Is there really much of a difference between the big three airline alliances? We took a look at the big three airline alliances in light of the latest airline rankings from Skytrax.
The analysis offers and intriguing insight, shown in the table below. When we add up the rankings for each alliance partner and average them, the result is exactly the same at 5.8/10. Of course, even though on a global basis the alliances average out the same, there are subtle differences. The highlighted number is the simple (unweighted) average for each alliance.
- SkyTeam has three members rating 8 out of 10. Star Alliance has two and oneworld has none. One would think then by selecting the top airlines a flight experience is likely to be the most pleasant.
- We suggest that any airline rating below 5/10 is below par, and a poor travel experience is to be expected.
- The US carriers rate way below their peers. Delta rates best at a five – meaning it is still below average by comparison with global and alliance standards. American and United rated a three at the bottom of their respective alliances.
- The best ratings across the board come from Asian airlines or those based in the Middle East. (MEA is a surprise but is based only on 74 reviews, so is not a statically safe bet. Same thing for Adria with 64 reviews and Tarom with 88.)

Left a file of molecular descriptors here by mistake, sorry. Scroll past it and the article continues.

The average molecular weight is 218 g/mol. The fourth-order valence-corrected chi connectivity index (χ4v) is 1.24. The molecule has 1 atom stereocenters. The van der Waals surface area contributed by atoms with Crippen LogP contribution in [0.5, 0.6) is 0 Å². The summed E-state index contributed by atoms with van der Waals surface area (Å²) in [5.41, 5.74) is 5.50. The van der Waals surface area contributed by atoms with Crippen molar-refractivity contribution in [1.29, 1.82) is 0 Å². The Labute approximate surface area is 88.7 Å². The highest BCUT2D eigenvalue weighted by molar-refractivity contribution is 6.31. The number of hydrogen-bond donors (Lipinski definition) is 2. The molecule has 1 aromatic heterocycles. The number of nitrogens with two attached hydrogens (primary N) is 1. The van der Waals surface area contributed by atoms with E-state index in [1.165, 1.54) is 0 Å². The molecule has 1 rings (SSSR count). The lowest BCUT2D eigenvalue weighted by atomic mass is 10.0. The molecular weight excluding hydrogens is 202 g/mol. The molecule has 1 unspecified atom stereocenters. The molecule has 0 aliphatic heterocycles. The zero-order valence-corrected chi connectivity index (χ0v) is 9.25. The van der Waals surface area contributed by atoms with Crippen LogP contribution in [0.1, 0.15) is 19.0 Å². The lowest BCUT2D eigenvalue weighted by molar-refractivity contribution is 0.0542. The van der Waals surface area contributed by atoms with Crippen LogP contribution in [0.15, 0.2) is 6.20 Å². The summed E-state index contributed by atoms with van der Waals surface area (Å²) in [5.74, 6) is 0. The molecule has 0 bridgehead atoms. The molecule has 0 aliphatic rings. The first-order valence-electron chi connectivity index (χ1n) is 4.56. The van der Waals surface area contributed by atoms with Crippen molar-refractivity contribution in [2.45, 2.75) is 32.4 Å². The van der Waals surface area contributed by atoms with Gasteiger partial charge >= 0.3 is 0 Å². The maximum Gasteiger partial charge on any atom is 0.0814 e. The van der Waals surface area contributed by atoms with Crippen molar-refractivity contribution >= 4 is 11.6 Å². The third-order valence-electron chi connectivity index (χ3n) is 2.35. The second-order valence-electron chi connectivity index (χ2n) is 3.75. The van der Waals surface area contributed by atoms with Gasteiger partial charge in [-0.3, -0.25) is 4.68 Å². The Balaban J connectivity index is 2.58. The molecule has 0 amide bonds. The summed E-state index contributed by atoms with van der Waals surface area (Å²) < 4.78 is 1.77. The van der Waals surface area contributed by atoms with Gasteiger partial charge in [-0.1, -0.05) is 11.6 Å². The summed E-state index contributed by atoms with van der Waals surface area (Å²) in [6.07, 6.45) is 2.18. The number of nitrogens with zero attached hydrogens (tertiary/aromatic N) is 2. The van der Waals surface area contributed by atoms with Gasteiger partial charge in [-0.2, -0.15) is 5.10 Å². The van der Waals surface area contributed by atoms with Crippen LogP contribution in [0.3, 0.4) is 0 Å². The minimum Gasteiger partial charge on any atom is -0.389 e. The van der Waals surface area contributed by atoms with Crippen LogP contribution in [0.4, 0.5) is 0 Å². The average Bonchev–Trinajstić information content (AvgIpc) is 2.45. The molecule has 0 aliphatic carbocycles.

Even as some names are perhaps rated higher than they deserve due to small sample sizes, it is perhaps more surprising that some big names rate lower than one would expect. For example perennial traveler favorites like Cathay and Singapore are rated as Five Star airlines at Skytrax but in terms of the ratings table they are not ranked at the top. Of the “certified” five star airlines in the Skytrax rankings, all but Qatar are Asian.
Interestingly, when it comes to safety, some of the airlines ranked highly appear somewhat questionable when examined historically. Garuda Indonesian, a Sky Team member, was banned from Europe from 2007-2009, but has come a long way since, with new aircraft and a new attitude, and now meets international standards. Asiana, another highly rated carrier, had the unfortunate crash in San Francisco a couple of years ago due to poor crew coordination and a lack of fundamental flying skills. While each is highly rated in terms of cabin service, what are their improvements in the cockpit and maintenance hangar?
Fundamentally, the alliances enable travelers to go virtually anywhere in the world seamlessly, with code-sharing and perks based on frequent flyer status recognized across a system. While most business travelers choose flights based on timing and non-stop service whenever possible, increasingly business travelers will go out of their way and make a connection to utilize their preferred alliance and earn bonus or tier mileage. But based on the overall averages, it appears that everything is pretty much the same, which is what you would expect in a commodity business.